Who Wants to be Millionaire scandal inspires new play: what occurred next to the coughing Major?
Sixteen years back, a former Army officer tried to sneak #1 million from the very popular quiz show on television.
The strange incident has now inspired a new play by James Graham, the writer behind political West End hit This House.
Graham’s play Quiz opens at Chichester’s Minerva Theatre in November. Described by the manufacturers as “a razor-sharp evaluation of the 21st century’s dangerous new mindset to reality and lies”, it tells the story of fraudster Charles Ingram’s appearance on a September 2001 episode of Who Wants to be a Millionaire. Who Wants to Be a Millionaire?
Ingram was nicknamed “the coughing Major” from the press, but it was actually his wife Diana, along with a second accomplice named Tecwen Whittock, who guided him towards the right answers with some carefully calibrated coughs.
Looking back in the footage, his effort to deceive the show looks almost laughable. Ingram would slowly repeat all four potential answers, listening for a cough following the correct choice. Had he stopped earlier, it is likely that the fraud would have triumphed, but Ingram kept going until the #1 million question, while claiming to be imagining virtually every response at random.
While some other contestant may have looked nervous, Ingram gave a refreshed laugh before adding, “I’m not sure.”
By this point, the show’s presenter Chris Tarrant had his head in his hands: “Charles, you have not been ‘sure’ since query two”.
Ingram had indeed been surprisingly candid about not understanding any of the replies. Earlier, he had said “I have never heard of Craig David”, before picking the singer because his answer yet — following a cough that was noticeable.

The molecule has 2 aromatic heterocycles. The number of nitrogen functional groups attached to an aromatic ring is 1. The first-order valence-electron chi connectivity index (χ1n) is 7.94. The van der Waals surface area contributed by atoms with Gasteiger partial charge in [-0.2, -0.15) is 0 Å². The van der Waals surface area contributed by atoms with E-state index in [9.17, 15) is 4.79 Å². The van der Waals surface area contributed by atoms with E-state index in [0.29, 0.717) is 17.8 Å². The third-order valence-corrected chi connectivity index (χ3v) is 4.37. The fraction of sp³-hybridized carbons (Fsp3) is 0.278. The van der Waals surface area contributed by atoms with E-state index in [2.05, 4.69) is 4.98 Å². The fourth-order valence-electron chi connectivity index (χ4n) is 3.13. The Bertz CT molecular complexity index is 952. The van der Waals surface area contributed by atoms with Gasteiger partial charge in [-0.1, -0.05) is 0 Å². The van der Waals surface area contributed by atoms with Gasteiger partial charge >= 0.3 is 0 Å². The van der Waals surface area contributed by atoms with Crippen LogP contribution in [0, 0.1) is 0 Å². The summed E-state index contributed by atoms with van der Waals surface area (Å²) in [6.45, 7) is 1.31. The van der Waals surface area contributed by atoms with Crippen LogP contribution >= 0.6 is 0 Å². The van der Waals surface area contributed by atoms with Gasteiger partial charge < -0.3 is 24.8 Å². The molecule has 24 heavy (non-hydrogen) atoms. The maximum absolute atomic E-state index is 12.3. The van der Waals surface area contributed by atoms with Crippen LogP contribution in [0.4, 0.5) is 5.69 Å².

At one point, the coughing voice could clearly be heard exclaiming “no!” When Ingram veered towards the incorrect answer.
What happened next?
The plot failed. Ingram never received the cash, and in 2003 he and his wife were each granted a two-year suspended sentence, and fines adding up to #115,000, including legal fees. The cost could have been a heavy burded: Ingram was allegedly already more than #50,000 in debt when he appeared on the show.
But that was only the start of the couple’s television career. The press furore surrounding his sentence came as a new wave of reality TV shows were being launched, and the Ingrams’s notoriety brought with it a kind of celebrity. They have since emerged together on The Weakest Link and Hell’s Kitchen, in Addition to an episode of Wife Swap where Diana exchanged places with Jade Goody.
Now 53, Ingram continues to protest his innocence. When the author Jon Ronson approached him in 2006 to inquire how the trick was intended, Ingram known as the query “utterly ridiculous and unjust”. Slowly, Ronson found himself less sure of the facts.
1 part of this bizarre situation was a bone of contention for many. The couple’s alleged accomplice, college lecturer Tecwen Whittock (a former TV quiz-show contestant himself) claimed to have suffered from a chronic cough due to their whole life. Several doctors and friends appeared in court to support his claim. Accepting the jury’s guilty verdict against Whittock, his medical state adds a different tier of farce to the attempted fraud. The Ingrams’s strategy relied on carefully calibrated coughing, but the 1 man they found to combine their strategy could not even be relied on not to cough at the wrong moment.